Thursday, January 14, 2010

Star-gazers gear up for annular solar eclipse

Scientists and star-gazers are gearing up to witness a rare celestial event on Friday - the longest 'annular' solar eclipse of this millennium.
An annular eclipse occurs when the moon covers the centre of the sun, but not its edges as in a solar eclipse. The partially covered sun leaves a shining annulus (ring), visible around the dark moon.
The maximum hiding of the sun will happen around 1.15 pm.
The eclipse, that will last for 11 minutes and eight seconds, will give the scientists a unique opportunity to study the sun's atmosphere.
Although the Indian mainland will miss the centre line of the 323-km path of the eclipse, scientists consider it a chance to watch the equatorial atmosphere at noon. There will be a large reduction in ionisation and temperature.
The ionosphere, the part of the atmosphere that reflects radio waves for long-distance transmission around the world, becomes turbulent on certain days soon after the sunset.
These turbulences or eddies, pose a major threat to navigation systems based on GPS. The Indian Space Research Organisation will be firing a set of rockets to study atmospheric characteristics and disturbances that affect satelliteaided navigation.
Century's longest annular solar eclipse
Astronomy lovers are in for a rare celestial treat as they will be able to witness the century's longest annular solar eclipse on Friday.
"The solar eclipse on January 15 is the longest annular solar eclipse that will occur in the 21st century," Science Popularisation Association of Communicators and Educators (SPACE) C.B. Devgun said.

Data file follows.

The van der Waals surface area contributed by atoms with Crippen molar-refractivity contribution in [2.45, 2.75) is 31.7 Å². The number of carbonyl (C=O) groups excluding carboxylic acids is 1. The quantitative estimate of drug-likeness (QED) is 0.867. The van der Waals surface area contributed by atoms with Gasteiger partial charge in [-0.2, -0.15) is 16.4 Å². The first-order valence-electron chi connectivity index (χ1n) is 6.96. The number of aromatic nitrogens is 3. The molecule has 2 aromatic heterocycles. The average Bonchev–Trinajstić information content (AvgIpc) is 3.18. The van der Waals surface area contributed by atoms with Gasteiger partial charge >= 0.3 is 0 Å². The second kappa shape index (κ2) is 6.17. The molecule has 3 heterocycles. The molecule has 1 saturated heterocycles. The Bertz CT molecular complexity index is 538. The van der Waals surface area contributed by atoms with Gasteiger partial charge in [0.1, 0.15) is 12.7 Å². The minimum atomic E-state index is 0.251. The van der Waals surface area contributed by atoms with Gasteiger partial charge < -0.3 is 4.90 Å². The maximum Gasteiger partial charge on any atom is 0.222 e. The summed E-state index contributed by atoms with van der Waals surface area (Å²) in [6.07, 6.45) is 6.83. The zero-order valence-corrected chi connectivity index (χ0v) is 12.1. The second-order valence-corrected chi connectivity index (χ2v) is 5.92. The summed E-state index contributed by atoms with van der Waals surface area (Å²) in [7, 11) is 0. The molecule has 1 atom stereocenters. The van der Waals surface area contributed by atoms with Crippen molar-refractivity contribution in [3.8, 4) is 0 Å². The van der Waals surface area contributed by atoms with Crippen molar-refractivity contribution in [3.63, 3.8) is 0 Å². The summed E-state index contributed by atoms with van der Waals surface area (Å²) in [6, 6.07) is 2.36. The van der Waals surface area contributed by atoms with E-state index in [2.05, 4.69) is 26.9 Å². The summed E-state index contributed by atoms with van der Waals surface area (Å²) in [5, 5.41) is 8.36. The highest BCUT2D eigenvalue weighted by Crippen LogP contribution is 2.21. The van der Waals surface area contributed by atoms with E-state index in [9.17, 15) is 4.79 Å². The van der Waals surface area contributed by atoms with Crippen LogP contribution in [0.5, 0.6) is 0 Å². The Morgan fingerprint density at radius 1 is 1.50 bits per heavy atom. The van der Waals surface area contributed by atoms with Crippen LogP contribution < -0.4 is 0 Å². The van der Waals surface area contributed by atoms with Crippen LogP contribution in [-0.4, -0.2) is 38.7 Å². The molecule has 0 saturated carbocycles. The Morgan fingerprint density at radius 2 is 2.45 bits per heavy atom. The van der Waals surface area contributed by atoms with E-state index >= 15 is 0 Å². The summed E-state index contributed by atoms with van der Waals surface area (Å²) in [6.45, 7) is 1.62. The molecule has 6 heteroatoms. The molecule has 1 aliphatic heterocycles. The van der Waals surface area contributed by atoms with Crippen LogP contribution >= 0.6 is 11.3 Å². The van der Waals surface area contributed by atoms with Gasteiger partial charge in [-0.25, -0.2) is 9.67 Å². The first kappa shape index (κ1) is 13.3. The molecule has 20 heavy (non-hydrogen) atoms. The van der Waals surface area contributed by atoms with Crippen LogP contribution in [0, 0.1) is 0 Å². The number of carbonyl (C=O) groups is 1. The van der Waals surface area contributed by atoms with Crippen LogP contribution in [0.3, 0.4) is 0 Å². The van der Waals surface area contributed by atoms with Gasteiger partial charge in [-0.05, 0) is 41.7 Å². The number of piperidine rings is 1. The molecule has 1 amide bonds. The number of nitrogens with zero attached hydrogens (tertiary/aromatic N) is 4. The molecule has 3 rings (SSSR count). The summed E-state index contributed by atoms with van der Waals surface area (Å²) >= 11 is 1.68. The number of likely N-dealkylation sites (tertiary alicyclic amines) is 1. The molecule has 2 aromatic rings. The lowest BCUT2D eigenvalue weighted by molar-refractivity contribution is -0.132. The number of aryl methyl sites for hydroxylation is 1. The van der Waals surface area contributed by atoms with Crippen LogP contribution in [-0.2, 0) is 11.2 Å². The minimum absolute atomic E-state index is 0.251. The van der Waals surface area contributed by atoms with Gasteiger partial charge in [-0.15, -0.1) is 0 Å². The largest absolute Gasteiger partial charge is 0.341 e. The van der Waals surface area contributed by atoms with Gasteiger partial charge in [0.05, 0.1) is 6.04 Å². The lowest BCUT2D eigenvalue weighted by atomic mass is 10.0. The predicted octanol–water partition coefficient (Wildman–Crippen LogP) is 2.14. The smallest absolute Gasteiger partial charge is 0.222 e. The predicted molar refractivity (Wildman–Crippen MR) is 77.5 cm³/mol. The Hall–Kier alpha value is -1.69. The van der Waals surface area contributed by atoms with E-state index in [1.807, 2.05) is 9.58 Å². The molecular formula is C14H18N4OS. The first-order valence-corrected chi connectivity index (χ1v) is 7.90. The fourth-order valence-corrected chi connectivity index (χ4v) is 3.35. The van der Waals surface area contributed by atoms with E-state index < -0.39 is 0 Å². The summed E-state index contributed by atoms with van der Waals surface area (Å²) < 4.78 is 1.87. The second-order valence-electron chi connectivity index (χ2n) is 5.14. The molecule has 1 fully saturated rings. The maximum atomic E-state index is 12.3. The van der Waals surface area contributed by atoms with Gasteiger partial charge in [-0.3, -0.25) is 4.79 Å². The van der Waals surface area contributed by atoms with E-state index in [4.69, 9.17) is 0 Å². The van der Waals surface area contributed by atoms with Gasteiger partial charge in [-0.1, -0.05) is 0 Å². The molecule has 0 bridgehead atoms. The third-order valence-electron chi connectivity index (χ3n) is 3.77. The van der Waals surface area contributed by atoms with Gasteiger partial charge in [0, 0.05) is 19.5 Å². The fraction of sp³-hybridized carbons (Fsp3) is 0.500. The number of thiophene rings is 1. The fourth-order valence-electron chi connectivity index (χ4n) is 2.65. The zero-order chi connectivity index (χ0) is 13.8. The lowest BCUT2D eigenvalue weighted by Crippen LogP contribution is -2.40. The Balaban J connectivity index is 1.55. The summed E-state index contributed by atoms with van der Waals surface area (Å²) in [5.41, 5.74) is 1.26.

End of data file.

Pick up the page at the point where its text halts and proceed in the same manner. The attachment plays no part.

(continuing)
A solar eclipse occurs when the Moon passes between the Earth and the Sun, thereby totally or partially obscuring the Earth's view of the Sun, while an annular eclipse occurs when the Moon is farther from the Earth than normal, and hence its apparent size is not quite sufficient to cover the Sun completely, he said.
In annular solar eclipse, the Sun appears as a very bright annulus, which in Latin means 'ring', surrounding the outline of the Moon, giving the appearance of a 'Ring of Fire', Devgun said.
The photosphere of the sun shall be covered by the moon thereby forming a ring of fire in the sky for more than 10 minutes in some parts of India. The path of the annularity in India will pass over the states of Kerala, Tamil Nadu and Mizoram while the partial phase of eclipse will be visible all over the country, he said.

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